The idea for the book had been in the back of my mind for a while, but those two things together, made me think something had to change. I think the teenage years are so formative in how we go on to view the world as adults, there is so much good in that age group, so much they can teach us; but I also know how hard an age it is, and how much being different can hurt, when it should be something that's celebrated. I wanted to celebrate it, and show the beauty and optimism in accepting yourself, and seeing what great things can come with that.

4.   How important is representation in books for young people to you, and how did the lack of representation affect your teenage self?

Representation for younger people is incredibly important to me, because I know what it's like to grow up without it. Not having a mirror for yourself as a teenager is devastating, it makes you feel you don't, or shouldn't, exist in the world - that you can't take up space.

I always accepted myself as lesser when I was a kid, because I never saw someone like me celebrated in magazines, or books, or films; someone straddling two cultures, who doesn't feel they fit into either, someone who wants to know they're not alone. That feeling of being excluded follows you throughout your life, as if you don't really belong anywhere.

Things are changing in beautiful and unexpected ways at the moment, especially in areas like publishing and broadcasting. Inclusion is becoming king, which means more and more children will finally see a version of who they are out there. It fills me with joy to be part of that movement, because if I'd had it when I was growing up, it could have changed the course of my entire life.

5.   Is it any coincidence that your main character, Ellie Pillai, uses part of your surname? How autobiographical is the novel?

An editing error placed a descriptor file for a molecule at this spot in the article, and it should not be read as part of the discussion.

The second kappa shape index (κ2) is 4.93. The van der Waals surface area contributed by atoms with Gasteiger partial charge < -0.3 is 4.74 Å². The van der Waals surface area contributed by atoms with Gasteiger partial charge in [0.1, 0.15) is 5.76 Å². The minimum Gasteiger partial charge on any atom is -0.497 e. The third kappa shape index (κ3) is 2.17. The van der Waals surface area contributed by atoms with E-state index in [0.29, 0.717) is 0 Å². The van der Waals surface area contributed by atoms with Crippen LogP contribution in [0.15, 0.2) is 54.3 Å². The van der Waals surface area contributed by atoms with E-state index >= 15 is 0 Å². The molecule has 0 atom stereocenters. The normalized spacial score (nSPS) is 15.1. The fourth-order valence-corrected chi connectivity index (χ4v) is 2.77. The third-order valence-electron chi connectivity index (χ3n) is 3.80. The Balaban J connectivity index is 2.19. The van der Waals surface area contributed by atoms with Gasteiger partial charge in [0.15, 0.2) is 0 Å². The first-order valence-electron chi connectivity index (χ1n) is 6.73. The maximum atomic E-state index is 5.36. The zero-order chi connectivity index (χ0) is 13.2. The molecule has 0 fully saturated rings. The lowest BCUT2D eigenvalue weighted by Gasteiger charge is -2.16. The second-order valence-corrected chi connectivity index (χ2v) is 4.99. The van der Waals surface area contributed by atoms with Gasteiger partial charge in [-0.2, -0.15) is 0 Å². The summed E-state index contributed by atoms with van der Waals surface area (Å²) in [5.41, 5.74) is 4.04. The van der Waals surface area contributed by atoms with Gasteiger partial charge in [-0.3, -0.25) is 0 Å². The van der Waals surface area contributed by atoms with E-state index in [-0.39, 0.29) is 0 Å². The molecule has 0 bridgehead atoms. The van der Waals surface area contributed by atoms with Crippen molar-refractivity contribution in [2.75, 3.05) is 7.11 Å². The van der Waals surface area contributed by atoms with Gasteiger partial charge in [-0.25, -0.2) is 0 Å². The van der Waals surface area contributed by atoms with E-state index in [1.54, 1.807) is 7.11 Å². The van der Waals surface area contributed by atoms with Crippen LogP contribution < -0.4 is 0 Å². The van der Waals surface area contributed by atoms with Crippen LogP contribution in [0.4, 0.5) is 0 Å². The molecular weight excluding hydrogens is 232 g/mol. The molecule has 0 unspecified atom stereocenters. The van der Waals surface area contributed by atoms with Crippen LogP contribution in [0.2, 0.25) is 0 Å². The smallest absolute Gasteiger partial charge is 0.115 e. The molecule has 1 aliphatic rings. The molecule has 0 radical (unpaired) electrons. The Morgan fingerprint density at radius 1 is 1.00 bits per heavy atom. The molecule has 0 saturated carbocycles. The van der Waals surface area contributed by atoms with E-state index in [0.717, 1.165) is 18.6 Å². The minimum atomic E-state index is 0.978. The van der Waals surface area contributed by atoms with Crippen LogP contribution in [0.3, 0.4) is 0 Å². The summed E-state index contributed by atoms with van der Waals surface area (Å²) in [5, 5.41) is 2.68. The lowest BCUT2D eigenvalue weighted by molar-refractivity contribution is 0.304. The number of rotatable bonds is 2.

Generations ago, my family, the Pillainayagam's were Pillai's - so I made a definite decision to use the name Pillai. Ellie, like me, loves music, writes songs and is growing up in a majority white community - but the similarities end there! I was much more confident than Ellie at school, and the family/ friendship dynamics were very different for me personally.

It does draw on a lot of my experiences and observations as a first-generation immigrant and that sense of being caught between two cultures - but the romance was sadly something that didn't really happen for me at school… If only Ash was real…

6.   Which of Ellie's experiences have reverberated from your own teenage years?

A lot of the microaggressions that she talks about in the book, people staring at you or shouting unpleasant things, are drawn from my real life as a teen. Also, the piano teacher that 'retires' but basically keeps all her students on apart from Ellie - that happened to me too!

Like Ellie and a lot of teens, I also formed some really intense, all-consuming friendships at that age - many of which I still have today. I think the importance of your friends, and the sense of them being the family you choose for yourself, is something that definitely reverberated from my own teen experience. Without those friendships I wouldn't be who I am today.

7.   We love the soundtrack to the book - did you write the songs and music? What's your background in music?